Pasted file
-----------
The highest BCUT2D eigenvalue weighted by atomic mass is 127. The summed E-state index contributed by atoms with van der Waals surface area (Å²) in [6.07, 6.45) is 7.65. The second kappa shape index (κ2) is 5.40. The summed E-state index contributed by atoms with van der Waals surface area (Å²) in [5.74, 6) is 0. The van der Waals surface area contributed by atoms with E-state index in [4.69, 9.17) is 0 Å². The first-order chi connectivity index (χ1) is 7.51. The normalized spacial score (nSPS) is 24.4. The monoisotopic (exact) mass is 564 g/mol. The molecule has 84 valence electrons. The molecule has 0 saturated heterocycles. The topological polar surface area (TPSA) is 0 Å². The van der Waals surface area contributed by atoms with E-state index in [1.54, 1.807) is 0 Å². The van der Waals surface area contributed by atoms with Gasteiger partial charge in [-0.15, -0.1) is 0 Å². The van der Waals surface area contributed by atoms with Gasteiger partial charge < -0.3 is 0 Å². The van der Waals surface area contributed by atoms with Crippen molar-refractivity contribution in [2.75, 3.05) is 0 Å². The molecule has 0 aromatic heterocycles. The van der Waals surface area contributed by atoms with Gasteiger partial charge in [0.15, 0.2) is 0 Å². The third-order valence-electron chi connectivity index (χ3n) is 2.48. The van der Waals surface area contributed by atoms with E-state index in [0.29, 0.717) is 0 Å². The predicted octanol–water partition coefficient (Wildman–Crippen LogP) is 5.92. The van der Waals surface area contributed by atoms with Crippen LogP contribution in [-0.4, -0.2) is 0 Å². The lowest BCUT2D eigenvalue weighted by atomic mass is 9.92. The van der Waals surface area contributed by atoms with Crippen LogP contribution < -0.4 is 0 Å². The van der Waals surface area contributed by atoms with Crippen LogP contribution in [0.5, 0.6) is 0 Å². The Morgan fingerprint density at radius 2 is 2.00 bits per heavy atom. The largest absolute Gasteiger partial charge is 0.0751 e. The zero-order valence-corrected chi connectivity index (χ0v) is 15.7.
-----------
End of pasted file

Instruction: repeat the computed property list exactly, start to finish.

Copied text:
The highest BCUT2D eigenvalue weighted by atomic mass is 127. The summed E-state index contributed by atoms with van der Waals surface area (Å²) in [6.07, 6.45) is 7.65. The second kappa shape index (κ2) is 5.40. The summed E-state index contributed by atoms with van der Waals surface area (Å²) in [5.74, 6) is 0. The van der Waals surface area contributed by atoms with E-state index in [4.69, 9.17) is 0 Å². The first-order chi connectivity index (χ1) is 7.51. The normalized spacial score (nSPS) is 24.4. The monoisotopic (exact) mass is 564 g/mol. The molecule has 84 valence electrons. The molecule has 0 saturated heterocycles. The topological polar surface area (TPSA) is 0 Å². The van der Waals surface area contributed by atoms with E-state index in [1.54, 1.807) is 0 Å². The van der Waals surface area contributed by atoms with Gasteiger partial charge in [-0.15, -0.1) is 0 Å². The van der Waals surface area contributed by atoms with Gasteiger partial charge < -0.3 is 0 Å². The van der Waals surface area contributed by atoms with Crippen molar-refractivity contribution in [2.75, 3.05) is 0 Å². The molecule has 0 aromatic heterocycles. The van der Waals surface area contributed by atoms with Gasteiger partial charge in [0.15, 0.2) is 0 Å². The third-order valence-electron chi connectivity index (χ3n) is 2.48. The van der Waals surface area contributed by atoms with E-state index in [0.29, 0.717) is 0 Å². The predicted octanol–water partition coefficient (Wildman–Crippen LogP) is 5.92. The van der Waals surface area contributed by atoms with Crippen LogP contribution in [-0.4, -0.2) is 0 Å². The lowest BCUT2D eigenvalue weighted by atomic mass is 9.92. The van der Waals surface area contributed by atoms with Crippen LogP contribution < -0.4 is 0 Å². The van der Waals surface area contributed by atoms with Crippen LogP contribution in [0.5, 0.6) is 0 Å². The Morgan fingerprint density at radius 2 is 2.00 bits per heavy atom. The largest absolute Gasteiger partial charge is 0.0751 e. The zero-order valence-corrected chi connectivity index (χ0v) is 15.7.